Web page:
Flag Etiquette

The flag etiquette indicated below applies to the Canadian Flag while it is being flown in Canada.

A. Height

No other flag should be flown higher than the Canadian Flag.

B

B. Flags on the Same Pole

The Canadian Flag must always be flown on its own pole or mast.

C

C. Flown Alone on a Pole

When three flags are flown together, the Canadian Flag should occupy the central position, with the next ranking flag to the left and the third ranking flag to the right, as seen by spectators from the front.

D

D. Flown Alone with Other National Flags

When two or more National Flags are flown at the same time as the Canadian Flag, separate poles of the same height must be used. The Canadian Flag must be displayed at the left as seen by spectators from the front.

E1

E2

E. Procession

  • In procession, carry the Canadian Flag on the marching right, on the left as seen by spectators (E1).
  • When several other flags are carried abreast, carry the Canadian Flag in front and centre of the other flags (E2).

F1

F2

F. Podiums

  • When the Canadian Flag is displayed on a speakers platform on a pole, it should be on the speaker’s right hand side as they face the audience (F1).
  • When placed on a wall make sure that the Canadian Flag hangs flat (F2).

G

G. Crossing Flags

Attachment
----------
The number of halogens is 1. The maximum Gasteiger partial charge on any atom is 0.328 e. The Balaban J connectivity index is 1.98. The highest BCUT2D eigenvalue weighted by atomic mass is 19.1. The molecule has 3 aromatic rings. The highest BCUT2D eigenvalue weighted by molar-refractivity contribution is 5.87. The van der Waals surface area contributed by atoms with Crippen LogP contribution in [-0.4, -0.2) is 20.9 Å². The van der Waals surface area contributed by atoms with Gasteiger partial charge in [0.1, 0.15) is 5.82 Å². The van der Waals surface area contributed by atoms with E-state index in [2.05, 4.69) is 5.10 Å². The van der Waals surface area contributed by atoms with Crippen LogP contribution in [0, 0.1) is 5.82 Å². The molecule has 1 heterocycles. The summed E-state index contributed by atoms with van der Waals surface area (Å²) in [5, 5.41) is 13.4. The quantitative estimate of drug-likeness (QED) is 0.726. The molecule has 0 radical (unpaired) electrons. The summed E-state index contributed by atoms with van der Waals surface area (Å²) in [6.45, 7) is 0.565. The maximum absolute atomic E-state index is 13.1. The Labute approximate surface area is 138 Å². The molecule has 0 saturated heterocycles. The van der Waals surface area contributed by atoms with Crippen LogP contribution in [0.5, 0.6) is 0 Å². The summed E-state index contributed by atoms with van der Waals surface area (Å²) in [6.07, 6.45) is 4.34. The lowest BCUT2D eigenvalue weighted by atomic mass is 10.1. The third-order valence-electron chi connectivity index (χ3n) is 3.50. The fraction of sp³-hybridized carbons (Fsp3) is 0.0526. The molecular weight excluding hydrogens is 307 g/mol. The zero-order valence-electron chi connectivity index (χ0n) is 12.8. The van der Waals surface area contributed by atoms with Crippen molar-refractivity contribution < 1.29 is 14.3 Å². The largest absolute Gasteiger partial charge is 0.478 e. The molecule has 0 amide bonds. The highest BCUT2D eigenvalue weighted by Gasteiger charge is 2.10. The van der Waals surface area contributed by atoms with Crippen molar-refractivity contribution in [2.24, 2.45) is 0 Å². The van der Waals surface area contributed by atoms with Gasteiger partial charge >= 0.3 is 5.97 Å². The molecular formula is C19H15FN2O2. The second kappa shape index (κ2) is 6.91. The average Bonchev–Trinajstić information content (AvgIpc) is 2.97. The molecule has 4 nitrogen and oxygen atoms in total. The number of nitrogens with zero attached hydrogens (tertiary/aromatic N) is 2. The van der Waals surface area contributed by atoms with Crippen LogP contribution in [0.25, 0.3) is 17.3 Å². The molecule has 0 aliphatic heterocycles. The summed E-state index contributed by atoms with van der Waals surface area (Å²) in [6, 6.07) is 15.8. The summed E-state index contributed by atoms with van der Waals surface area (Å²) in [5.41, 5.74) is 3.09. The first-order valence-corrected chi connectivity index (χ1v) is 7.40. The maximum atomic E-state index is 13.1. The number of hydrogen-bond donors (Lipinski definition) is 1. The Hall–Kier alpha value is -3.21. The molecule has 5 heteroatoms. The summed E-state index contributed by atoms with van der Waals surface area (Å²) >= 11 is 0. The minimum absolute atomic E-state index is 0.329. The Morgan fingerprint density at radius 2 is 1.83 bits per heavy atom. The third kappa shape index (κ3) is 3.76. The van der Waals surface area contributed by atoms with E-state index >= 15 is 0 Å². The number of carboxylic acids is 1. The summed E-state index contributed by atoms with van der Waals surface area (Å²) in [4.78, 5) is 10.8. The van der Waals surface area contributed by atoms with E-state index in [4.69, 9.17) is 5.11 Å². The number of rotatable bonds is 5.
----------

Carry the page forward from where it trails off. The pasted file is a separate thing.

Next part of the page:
When crossed with another flag, the Canadian Flag should appear on the viewers left with the pole over the other flag’s pole.

H

H. Yardarm

When displayed with another National Flag, Provincial or Territorial flag, company flag or pennant on a flagpole fitted with a yardarm, the Canadian Flag must be to the left as seen by spectators from the front.

I

I. Vertical Display

When displaying the Canadian Flag vertically, the flag should be placed so that the upper part of the leaf is to the left and the stem is to the right as seen by spectators from the front.

Disposal

The Canadian flag should be destroyed in a dignified manner once it becomes worn, tattered or no longer appropriate for flying.

For more information the etiquette of the Canadian Flag, please click here.

Half Masting

Up-to-date Half-Masting notifications are sent out by Canadian Heritage.
To see the most recent notifications, please click here.

For the Rules for Half-masting the National Flag of Canada, please click here.

Flag Care

Although there is no exact timeline for how long a flag will last, there are a variety of things you can do to help extend your flags life. We usually suggest that in normal conditions a flag should last anywhere from 3-6 months. It is important to remember though that regardless of how well a flag is constructed, it will sooner or later succumb to the elements.

Here are a few ways you can get the most out of your flag:

"1. If you intend to fly your flag outdoors, make sure that it has been made specifically for outside use."

"2. To achieve maximum life for your flag, do not expose to freezing rain, heavy snow or abnormally high winds. These elements can prematurely shorten a flags life."

"3. If storing your flag, ensure that it is completely dry before putting it away."

"4. Do not place the flag where the wind could whip it against a rough surface, wires, tree branches, cables, etc. The smallest tear could result in more severe damage."

"5. Inspect your flag regularly for signs of wear or damage. The most common area of damage usually occurs on the fly end of your flag. Trimming off and re-hemming torn or frayed ends will help extend your flags life."

"6.Keep pole free of heavy dirt, rust or corrosion; this could also damage your flag."